Modern data science emerged in tech, from optimizing Google search rankings and LinkedIn recommendations to influencing the headlines Buzzfeed editors run. But it’s poised to transform all sectors, from retail, telecommunications, and agriculture to health, trucking, and the penal system. Yet the terms “data science” and “data scientist” aren’t always easily understood, and are used to describe a wide range of data-related work.
What, exactly, is it that data scientists do? As the host of the DataCamp podcast DataFramed, I have had the pleasure of speaking with over 30 data scientists across a wide array of industries and academic disciplines. Among other things, I’ve asked them about what their jobs entail.
It’s true that data science is a varied field. The data scientists I’ve interviewed approach our conversations from many angles. They describe a wide range of work, including the massive online experimental frameworks for product development at booking.com and Etsy, the methods Buzzfeed uses to implement a multi-armed bandit solution for headline optimization, and the impact machine learning has on business decisions at Airbnb. That last example came during my conversation with Airbnb data scientist Robert Chang. When Chang was at Twitter, that company was focused on growth. Now that he’s at Airbnb, Chang works on productionized machine-learning models. Data science can be used in a number of different ways, depending not just on the industry but on the business and its goals.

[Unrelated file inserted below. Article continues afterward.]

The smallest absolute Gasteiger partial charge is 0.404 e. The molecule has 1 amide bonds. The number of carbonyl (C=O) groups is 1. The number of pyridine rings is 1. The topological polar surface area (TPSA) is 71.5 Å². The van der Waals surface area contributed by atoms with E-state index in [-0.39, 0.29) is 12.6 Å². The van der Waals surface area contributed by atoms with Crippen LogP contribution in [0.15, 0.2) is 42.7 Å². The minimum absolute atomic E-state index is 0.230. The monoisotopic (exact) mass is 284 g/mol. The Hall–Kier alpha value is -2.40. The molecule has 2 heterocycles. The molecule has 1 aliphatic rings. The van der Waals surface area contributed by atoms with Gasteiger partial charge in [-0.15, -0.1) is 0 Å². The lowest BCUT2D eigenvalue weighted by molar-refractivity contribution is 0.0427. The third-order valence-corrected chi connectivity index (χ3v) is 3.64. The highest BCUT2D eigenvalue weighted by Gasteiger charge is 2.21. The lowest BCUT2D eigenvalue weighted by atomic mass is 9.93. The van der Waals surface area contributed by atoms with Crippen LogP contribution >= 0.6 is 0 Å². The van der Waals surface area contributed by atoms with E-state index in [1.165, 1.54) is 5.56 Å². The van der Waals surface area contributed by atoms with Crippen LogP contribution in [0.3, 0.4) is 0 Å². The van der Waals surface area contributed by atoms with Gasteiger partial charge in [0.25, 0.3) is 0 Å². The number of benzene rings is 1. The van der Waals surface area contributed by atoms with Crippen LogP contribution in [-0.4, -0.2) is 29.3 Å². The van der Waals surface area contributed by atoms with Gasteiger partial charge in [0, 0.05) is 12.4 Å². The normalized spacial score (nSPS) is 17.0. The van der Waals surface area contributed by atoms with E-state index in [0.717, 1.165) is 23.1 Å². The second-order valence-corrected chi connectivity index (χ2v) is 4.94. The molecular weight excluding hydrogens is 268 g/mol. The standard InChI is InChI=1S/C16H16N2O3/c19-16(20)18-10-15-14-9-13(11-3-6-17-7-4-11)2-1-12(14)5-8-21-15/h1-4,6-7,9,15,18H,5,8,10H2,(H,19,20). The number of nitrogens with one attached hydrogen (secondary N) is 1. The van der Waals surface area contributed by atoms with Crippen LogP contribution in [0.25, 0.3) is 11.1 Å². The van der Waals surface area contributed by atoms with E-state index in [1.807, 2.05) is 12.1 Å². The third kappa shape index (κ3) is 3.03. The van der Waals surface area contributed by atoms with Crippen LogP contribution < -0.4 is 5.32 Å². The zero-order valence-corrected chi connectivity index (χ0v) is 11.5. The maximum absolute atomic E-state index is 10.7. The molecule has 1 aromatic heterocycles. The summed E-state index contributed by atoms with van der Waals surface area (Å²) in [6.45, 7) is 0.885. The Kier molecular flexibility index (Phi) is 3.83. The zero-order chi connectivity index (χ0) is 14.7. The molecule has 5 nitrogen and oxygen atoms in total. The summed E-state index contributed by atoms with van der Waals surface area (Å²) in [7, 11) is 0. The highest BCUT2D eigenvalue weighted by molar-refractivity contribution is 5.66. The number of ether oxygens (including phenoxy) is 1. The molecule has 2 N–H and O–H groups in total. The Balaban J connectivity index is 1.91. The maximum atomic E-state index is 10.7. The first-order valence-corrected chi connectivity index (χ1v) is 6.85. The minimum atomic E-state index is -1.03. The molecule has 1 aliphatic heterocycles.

But despite all the variety, a number of themes have emerged from these conversations.
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